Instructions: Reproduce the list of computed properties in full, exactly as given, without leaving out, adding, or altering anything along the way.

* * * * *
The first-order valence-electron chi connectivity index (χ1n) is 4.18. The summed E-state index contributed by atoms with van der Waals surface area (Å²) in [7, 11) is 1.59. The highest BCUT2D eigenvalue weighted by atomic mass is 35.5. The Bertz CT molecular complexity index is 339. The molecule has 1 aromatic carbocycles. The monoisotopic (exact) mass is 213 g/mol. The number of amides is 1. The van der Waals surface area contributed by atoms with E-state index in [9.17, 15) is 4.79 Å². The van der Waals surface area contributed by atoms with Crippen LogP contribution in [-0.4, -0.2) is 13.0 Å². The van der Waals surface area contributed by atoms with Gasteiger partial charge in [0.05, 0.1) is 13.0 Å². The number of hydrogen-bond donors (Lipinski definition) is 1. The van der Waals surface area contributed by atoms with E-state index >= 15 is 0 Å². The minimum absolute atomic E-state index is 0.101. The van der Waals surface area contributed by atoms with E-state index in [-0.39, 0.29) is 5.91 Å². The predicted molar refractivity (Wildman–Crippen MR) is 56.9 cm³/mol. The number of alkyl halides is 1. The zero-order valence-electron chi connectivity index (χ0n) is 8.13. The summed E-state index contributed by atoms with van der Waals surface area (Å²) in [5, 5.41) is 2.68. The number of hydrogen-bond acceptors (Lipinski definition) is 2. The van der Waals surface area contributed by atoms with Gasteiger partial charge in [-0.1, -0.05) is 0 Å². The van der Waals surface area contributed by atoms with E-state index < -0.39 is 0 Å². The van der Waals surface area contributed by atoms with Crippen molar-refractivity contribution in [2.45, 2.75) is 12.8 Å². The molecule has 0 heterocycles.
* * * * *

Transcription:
The first-order valence-electron chi connectivity index (χ1n) is 4.18. The summed E-state index contributed by atoms with van der Waals surface area (Å²) in [7, 11) is 1.59. The highest BCUT2D eigenvalue weighted by atomic mass is 35.5. The Bertz CT molecular complexity index is 339. The molecule has 1 aromatic carbocycles. The monoisotopic (exact) mass is 213 g/mol. The number of amides is 1. The van der Waals surface area contributed by atoms with E-state index in [9.17, 15) is 4.79 Å². The van der Waals surface area contributed by atoms with Crippen LogP contribution in [-0.4, -0.2) is 13.0 Å². The van der Waals surface area contributed by atoms with Gasteiger partial charge in [0.05, 0.1) is 13.0 Å². The number of hydrogen-bond donors (Lipinski definition) is 1. The van der Waals surface area contributed by atoms with E-state index >= 15 is 0 Å². The minimum absolute atomic E-state index is 0.101. The van der Waals surface area contributed by atoms with E-state index in [-0.39, 0.29) is 5.91 Å². The predicted molar refractivity (Wildman–Crippen MR) is 56.9 cm³/mol. The number of alkyl halides is 1. The zero-order valence-electron chi connectivity index (χ0n) is 8.13. The summed E-state index contributed by atoms with van der Waals surface area (Å²) in [5, 5.41) is 2.68. The number of hydrogen-bond acceptors (Lipinski definition) is 2. The van der Waals surface area contributed by atoms with Gasteiger partial charge in [-0.1, -0.05) is 0 Å². The van der Waals surface area contributed by atoms with E-state index < -0.39 is 0 Å². The van der Waals surface area contributed by atoms with Crippen molar-refractivity contribution in [2.45, 2.75) is 12.8 Å². The molecule has 0 heterocycles.